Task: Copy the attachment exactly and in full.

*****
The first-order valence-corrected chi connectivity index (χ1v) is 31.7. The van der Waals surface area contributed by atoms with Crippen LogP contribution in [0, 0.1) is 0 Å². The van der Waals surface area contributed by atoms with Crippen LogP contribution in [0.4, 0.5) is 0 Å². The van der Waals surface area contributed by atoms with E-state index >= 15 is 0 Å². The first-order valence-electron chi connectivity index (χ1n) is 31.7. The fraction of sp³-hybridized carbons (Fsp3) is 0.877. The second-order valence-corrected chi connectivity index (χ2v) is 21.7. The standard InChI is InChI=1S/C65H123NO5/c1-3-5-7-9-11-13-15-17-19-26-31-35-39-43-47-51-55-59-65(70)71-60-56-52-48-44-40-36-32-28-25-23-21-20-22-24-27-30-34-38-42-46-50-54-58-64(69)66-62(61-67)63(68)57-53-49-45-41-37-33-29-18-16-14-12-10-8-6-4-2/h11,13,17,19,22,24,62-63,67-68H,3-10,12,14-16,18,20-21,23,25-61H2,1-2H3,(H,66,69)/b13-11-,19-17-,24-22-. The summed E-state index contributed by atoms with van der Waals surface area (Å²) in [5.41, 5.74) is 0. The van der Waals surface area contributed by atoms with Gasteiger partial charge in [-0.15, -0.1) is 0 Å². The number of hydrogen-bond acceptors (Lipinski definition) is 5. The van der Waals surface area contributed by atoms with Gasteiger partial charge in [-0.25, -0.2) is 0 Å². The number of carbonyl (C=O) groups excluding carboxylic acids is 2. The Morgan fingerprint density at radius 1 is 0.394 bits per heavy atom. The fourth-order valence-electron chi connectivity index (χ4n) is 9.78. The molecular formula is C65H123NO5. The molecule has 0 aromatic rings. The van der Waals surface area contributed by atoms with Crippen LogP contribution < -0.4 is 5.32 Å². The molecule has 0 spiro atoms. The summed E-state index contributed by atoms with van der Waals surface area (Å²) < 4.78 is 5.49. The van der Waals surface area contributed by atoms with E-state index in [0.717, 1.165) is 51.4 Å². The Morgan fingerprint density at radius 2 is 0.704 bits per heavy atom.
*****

The first-order valence-corrected chi connectivity index (χ1v) is 31.7. The van der Waals surface area contributed by atoms with Crippen LogP contribution in [0, 0.1) is 0 Å². The van der Waals surface area contributed by atoms with Crippen LogP contribution in [0.4, 0.5) is 0 Å². The van der Waals surface area contributed by atoms with E-state index >= 15 is 0 Å². The first-order valence-electron chi connectivity index (χ1n) is 31.7. The fraction of sp³-hybridized carbons (Fsp3) is 0.877. The second-order valence-corrected chi connectivity index (χ2v) is 21.7. The standard InChI is InChI=1S/C65H123NO5/c1-3-5-7-9-11-13-15-17-19-26-31-35-39-43-47-51-55-59-65(70)71-60-56-52-48-44-40-36-32-28-25-23-21-20-22-24-27-30-34-38-42-46-50-54-58-64(69)66-62(61-67)63(68)57-53-49-45-41-37-33-29-18-16-14-12-10-8-6-4-2/h11,13,17,19,22,24,62-63,67-68H,3-10,12,14-16,18,20-21,23,25-61H2,1-2H3,(H,66,69)/b13-11-,19-17-,24-22-. The summed E-state index contributed by atoms with van der Waals surface area (Å²) in [5.41, 5.74) is 0. The van der Waals surface area contributed by atoms with Gasteiger partial charge in [-0.15, -0.1) is 0 Å². The number of hydrogen-bond acceptors (Lipinski definition) is 5. The van der Waals surface area contributed by atoms with Gasteiger partial charge in [-0.25, -0.2) is 0 Å². The number of carbonyl (C=O) groups excluding carboxylic acids is 2. The Morgan fingerprint density at radius 1 is 0.394 bits per heavy atom. The fourth-order valence-electron chi connectivity index (χ4n) is 9.78. The molecular formula is C65H123NO5. The molecule has 0 aromatic rings. The van der Waals surface area contributed by atoms with Crippen LogP contribution < -0.4 is 5.32 Å². The molecule has 0 spiro atoms. The summed E-state index contributed by atoms with van der Waals surface area (Å²) < 4.78 is 5.49. The van der Waals surface area contributed by atoms with E-state index in [0.717, 1.165) is 51.4 Å². The Morgan fingerprint density at radius 2 is 0.704 bits per heavy atom.